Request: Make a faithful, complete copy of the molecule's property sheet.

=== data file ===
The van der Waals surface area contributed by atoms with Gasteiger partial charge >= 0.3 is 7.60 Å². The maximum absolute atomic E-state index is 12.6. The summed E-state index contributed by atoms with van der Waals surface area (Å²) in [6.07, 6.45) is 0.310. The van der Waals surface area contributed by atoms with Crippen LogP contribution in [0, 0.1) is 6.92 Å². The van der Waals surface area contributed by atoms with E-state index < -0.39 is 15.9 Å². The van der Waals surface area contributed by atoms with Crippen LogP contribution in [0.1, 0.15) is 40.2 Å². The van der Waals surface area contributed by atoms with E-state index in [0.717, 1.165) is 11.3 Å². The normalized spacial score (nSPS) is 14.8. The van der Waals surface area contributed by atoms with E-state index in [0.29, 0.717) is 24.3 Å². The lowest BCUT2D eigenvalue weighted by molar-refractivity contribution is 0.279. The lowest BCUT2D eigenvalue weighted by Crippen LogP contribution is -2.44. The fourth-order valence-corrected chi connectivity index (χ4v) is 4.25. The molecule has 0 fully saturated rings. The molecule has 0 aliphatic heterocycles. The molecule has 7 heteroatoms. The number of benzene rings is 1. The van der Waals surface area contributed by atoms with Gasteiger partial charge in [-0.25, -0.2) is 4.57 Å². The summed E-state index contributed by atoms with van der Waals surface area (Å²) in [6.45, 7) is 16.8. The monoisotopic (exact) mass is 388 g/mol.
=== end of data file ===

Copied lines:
The van der Waals surface area contributed by atoms with Gasteiger partial charge >= 0.3 is 7.60 Å². The maximum absolute atomic E-state index is 12.6. The summed E-state index contributed by atoms with van der Waals surface area (Å²) in [6.07, 6.45) is 0.310. The van der Waals surface area contributed by atoms with Crippen LogP contribution in [0, 0.1) is 6.92 Å². The van der Waals surface area contributed by atoms with E-state index < -0.39 is 15.9 Å². The van der Waals surface area contributed by atoms with Crippen LogP contribution in [0.1, 0.15) is 40.2 Å². The van der Waals surface area contributed by atoms with E-state index in [0.717, 1.165) is 11.3 Å². The normalized spacial score (nSPS) is 14.8. The van der Waals surface area contributed by atoms with E-state index in [0.29, 0.717) is 24.3 Å². The lowest BCUT2D eigenvalue weighted by molar-refractivity contribution is 0.279. The lowest BCUT2D eigenvalue weighted by Crippen LogP contribution is -2.44. The fourth-order valence-corrected chi connectivity index (χ4v) is 4.25. The molecule has 0 fully saturated rings. The molecule has 0 aliphatic heterocycles. The molecule has 7 heteroatoms. The number of benzene rings is 1. The van der Waals surface area contributed by atoms with Gasteiger partial charge in [-0.25, -0.2) is 4.57 Å². The summed E-state index contributed by atoms with van der Waals surface area (Å²) in [6.45, 7) is 16.8. The monoisotopic (exact) mass is 388 g/mol.